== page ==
Further Improvements and Potential of the Simulator
The simulator satisfies its original goal as to “correctly simulate temporal and spatial variations of the alumina distribution in an electrolysis cell in order to predict low voltage anode effects.” Further improvements can be achieved of the simulator to enhance its performance and provide more detailed results and useful information for improving the electrolysis process. Some of these improvements are as follows:
Improvement of the fidelity of the mass exchange pattern and bath velocity flow based on the specific cell technology.
Introduction of metal pad instabilities that influence the local ACD in time.
Current efficiency should vary in time depending on the actual state of the process, leading to higher rate of metal reoxidation during LVAE or HVAE.
Introducing a sink/source of alumina to represent the formation and dissipation of sludge below the metal pad.
Incorporation of the energy balance in the mathematical model to follow the formation of hot or cold regions leading to different dissolution efficiencies.
However, even in its current state, the simulator can be used efficiently to investigate and improve some elements of the electrolysis process as demonstrated in the next section.
Using the Simulator to Improve the Electrolysis Cell Process
Using the alumina distribution simulator can also be beneficial to increase the understanding of some elements influencing the electrolysis process, which might lead to improvements of the cell stability and increased metal production. Investigations are presented in the next sections of this paper and the described results provide useful information as well as possible refinements on the electrolysis process.
Analysis of the effect of the conductors
Due to the important size of the electrolysis cell, the electrical network carrying the current is similar but not exactly the same depending on the anode positions. Therefore, the anticipated difference in current can be evaluated by the simulator. Figure 13 illustrates the current distribution in a cell with identical anode assemblies, i.e., with the same carbon height. Therefore, only the slight differences of the electrical resistance network prior to the anode rods will influence the current distribution. It is possible to observe a difference of 375 A between the anodes driving the most and less current only due to the differences in the electrical resistance network for an ACD of 25 mm. As the ACD increases to 40 mm, the difference between the different anodes diminishes due to the relatively high resistivity of the electrolyte. Interestingly, the figure demonstrates that when the ACD increases, the current redistributes from the region driving the most current (upstream center) to the regions that were driving the less current (downstream extremities). Consequently, only minimal change in current can be observed in the regions of the cell where the current was already close to the theoretical average current (19.75 kA).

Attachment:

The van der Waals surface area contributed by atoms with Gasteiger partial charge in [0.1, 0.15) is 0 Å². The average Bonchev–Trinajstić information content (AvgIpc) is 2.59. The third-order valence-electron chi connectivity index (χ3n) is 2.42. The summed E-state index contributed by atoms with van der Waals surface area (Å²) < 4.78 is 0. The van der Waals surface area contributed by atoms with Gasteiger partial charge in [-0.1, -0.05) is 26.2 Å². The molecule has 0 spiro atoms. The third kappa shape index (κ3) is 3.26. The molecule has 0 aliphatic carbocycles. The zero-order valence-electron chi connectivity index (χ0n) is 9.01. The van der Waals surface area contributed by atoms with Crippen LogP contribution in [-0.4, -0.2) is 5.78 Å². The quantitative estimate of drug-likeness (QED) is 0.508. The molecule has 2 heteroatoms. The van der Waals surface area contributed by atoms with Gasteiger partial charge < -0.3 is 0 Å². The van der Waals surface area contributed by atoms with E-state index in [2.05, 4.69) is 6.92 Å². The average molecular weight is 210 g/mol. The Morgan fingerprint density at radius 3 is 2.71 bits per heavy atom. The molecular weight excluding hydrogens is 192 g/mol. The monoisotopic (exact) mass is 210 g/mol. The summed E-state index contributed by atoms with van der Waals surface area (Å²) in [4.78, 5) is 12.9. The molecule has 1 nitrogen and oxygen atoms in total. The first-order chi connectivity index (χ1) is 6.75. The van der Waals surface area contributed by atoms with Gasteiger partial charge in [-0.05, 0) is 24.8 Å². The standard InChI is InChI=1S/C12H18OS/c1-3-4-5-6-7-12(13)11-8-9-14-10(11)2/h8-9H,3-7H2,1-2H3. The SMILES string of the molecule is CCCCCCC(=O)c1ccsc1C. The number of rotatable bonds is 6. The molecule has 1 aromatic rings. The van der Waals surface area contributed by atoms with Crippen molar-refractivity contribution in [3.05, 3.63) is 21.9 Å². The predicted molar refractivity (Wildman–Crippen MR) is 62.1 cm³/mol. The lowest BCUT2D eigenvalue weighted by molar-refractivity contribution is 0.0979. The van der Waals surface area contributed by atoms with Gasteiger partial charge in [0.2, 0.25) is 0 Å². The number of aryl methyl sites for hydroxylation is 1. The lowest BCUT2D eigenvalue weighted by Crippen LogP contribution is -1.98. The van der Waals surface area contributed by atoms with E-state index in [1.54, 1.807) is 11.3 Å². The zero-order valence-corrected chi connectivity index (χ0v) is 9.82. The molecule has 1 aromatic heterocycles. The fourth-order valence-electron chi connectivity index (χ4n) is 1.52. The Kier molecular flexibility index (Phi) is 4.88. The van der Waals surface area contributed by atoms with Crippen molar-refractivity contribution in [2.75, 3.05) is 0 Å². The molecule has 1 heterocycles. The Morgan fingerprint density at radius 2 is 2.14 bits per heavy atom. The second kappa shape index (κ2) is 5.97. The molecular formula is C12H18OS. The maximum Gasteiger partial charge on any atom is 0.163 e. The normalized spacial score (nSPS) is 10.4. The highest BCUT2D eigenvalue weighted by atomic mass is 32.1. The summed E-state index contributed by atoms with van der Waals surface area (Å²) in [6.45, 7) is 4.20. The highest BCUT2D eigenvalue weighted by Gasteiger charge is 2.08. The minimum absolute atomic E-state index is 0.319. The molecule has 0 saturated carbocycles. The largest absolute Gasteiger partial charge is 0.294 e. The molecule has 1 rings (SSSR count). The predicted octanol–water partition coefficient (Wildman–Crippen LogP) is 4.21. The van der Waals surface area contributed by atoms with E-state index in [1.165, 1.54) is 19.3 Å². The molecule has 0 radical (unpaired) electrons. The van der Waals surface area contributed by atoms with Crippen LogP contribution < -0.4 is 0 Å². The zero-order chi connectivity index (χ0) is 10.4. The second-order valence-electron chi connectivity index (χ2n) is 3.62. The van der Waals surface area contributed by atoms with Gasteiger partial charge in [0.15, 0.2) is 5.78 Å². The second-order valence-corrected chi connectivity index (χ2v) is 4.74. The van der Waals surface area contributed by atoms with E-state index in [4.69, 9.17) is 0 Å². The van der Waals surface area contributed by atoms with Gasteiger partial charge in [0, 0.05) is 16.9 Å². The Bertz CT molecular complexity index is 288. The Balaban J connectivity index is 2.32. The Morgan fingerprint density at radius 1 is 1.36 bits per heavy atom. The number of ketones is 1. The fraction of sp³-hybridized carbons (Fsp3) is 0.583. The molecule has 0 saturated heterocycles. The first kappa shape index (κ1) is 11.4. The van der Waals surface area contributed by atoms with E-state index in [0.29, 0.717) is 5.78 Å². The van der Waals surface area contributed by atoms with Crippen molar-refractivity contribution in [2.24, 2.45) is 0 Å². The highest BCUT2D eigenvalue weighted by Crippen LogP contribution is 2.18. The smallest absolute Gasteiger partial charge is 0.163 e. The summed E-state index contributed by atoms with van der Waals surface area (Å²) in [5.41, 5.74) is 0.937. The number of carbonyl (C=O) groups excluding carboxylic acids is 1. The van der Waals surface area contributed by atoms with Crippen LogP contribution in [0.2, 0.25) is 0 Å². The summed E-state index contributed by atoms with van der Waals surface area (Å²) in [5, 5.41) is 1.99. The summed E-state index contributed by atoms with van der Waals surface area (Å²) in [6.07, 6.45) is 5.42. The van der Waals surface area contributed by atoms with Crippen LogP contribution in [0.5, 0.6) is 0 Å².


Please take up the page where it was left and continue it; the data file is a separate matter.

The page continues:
However, the case simulated in Figure 13 is unrealistic due to the continuous anode changes that occur in a cell, leading to different heights in carbon, hence different resistances. Figure 14 is more representative of the predicted current distribution during normal operation due to the different states of carbon consumption of the individual anode assemblies. In this case, a change in ACD will lead to a similar behavior but its effect is amplified. In Figure 13, a 15-mm change in ACD leads to a maximum change in individual current of 75 A. However, a similar change in ACD with different carbon heights leads to a maximum change of 384 A. Therefore, the effect of the ACD on the local anode current can easily reach 1.3 pct/cm. This value appears insignificant for a small change in the global ACD. However, if the ACD is not consistent for the entire cell due to a deformed metal pad, the localized differences can be even more important.
On the other hand, the effect of the carbon erosion is extremely important on the individual anode current. The results demonstrate that the last anode that was changedFootnote 1 in the cell drives less current, due to a higher resistance caused by the carbon, while the next anode to be changed is among the ones driving the most current. In this scenario, the overall difference between the anodes driving the most and less current is 2.9 kA (Figure 14). This difference represents nearly 15 pct of the average anode assembly current. For this reason, a study of the anode change cycle would be beneficial to evaluate if areas of the cell can be more propitious to increased cell current during specific periods, which could lead to higher risk of alumina depletion and ultimately leading to LVAE or HVAE.
Improvement of the feeding strategy